Carbon Tax Problems

We support a modest carbon tax that would be coupled with entitlement reform and eliminating subsidies for alternative energy.  Robert Bryce at NRO tries to harsh our Patriot buzz when he identifies three major problems with a carbon tax:

  1. It is regressive
  2. It will be lobbied heavily
  3. International stuff:
    1. Tariffs on imported carbon
    2. Free riders

We think that our proposal has taken care of the regressive issue.  By eliminating the gas tax it substitutes one regressive tax for another.  The exact rate for the carbon tax might be less than the current gas tax so there is little impact on lower income folks.  In addition by eliminating subsidies and requirements for alternative energy the net impact on heating bills will be small and in an uncertain direction.  Of course, an important part is to keep the carbon tax modest.

Robert is exactly right that any tax will be heavily lobbied.  The danger that worries us most is an onerous carbon tax.  We need to expect something from our Congress Critters on both sides of the aisle.  We agree with Robert that this is a big ask but they really need to earn their pay.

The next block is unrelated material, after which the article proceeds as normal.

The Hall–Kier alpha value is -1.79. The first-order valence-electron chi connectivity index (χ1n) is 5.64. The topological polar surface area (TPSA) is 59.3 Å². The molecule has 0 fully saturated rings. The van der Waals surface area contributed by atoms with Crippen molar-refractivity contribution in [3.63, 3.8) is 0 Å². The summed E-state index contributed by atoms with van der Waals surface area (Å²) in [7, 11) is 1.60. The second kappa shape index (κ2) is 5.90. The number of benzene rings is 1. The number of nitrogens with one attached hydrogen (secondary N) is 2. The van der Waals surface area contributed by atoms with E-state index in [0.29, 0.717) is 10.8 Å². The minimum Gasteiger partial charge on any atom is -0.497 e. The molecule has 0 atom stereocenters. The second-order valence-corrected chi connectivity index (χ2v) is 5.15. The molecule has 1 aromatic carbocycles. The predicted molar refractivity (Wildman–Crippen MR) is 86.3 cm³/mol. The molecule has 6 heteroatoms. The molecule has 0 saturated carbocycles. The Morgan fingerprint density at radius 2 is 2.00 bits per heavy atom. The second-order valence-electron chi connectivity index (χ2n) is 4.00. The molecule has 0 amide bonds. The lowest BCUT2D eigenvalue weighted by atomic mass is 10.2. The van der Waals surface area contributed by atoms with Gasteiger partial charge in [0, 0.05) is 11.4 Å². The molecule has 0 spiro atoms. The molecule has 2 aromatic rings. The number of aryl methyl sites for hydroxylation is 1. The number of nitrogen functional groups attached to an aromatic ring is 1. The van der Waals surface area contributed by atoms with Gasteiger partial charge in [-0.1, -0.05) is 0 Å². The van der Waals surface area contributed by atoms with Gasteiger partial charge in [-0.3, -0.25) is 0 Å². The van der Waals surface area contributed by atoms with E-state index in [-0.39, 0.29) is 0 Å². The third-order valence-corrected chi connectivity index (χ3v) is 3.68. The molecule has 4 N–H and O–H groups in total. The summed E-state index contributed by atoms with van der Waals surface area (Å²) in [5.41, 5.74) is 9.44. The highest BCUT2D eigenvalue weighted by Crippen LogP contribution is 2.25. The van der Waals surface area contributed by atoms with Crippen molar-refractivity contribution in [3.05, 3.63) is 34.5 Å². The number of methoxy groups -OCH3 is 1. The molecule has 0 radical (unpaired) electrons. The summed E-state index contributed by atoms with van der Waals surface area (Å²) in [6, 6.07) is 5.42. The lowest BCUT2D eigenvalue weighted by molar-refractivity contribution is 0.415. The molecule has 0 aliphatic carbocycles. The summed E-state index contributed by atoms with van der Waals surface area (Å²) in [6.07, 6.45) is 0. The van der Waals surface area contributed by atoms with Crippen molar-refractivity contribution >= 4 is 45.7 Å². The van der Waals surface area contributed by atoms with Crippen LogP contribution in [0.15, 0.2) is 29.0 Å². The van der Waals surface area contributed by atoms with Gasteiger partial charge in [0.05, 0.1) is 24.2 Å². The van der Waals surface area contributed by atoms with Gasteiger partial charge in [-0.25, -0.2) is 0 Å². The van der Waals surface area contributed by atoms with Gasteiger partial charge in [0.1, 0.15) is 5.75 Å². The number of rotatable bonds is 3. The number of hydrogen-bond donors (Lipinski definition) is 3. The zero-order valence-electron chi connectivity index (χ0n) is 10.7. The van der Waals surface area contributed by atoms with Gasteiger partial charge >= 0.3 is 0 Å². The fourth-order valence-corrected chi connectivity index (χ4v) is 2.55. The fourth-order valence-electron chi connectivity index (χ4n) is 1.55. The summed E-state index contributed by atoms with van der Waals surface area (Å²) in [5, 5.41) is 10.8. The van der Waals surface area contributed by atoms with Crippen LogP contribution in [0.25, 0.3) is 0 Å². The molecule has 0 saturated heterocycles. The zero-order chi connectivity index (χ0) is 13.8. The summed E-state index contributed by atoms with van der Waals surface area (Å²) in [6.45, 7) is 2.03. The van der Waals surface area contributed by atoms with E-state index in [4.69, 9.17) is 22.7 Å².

We don’t care about the free rider issue.  This is about US policy that would move in the right direction on climate change.  As Robert points out it is hard to get the world to agree.  We care about US policy.  At first glance tariffs on imported carbon make sense but we are open other views.  We are highly unimpressed with the argument that the arithmetic is too hard.  We think that the US government can find somebody to do the arithmetic if imported carbon is to be taxed. If we can figure out state taxes for people like Tom Brady, who played in nine different states (ten if preseason matters for taxes) this year, we can do carbon.  But Robert has broached the real question: can we get it passed?  We are pessimistic but we also remember that the Patriots were trounced in their only two Super Bowls in the last century but have won six this century.  We are not expecting Congress to become the Patriots of the current century but we can hope for improvement.


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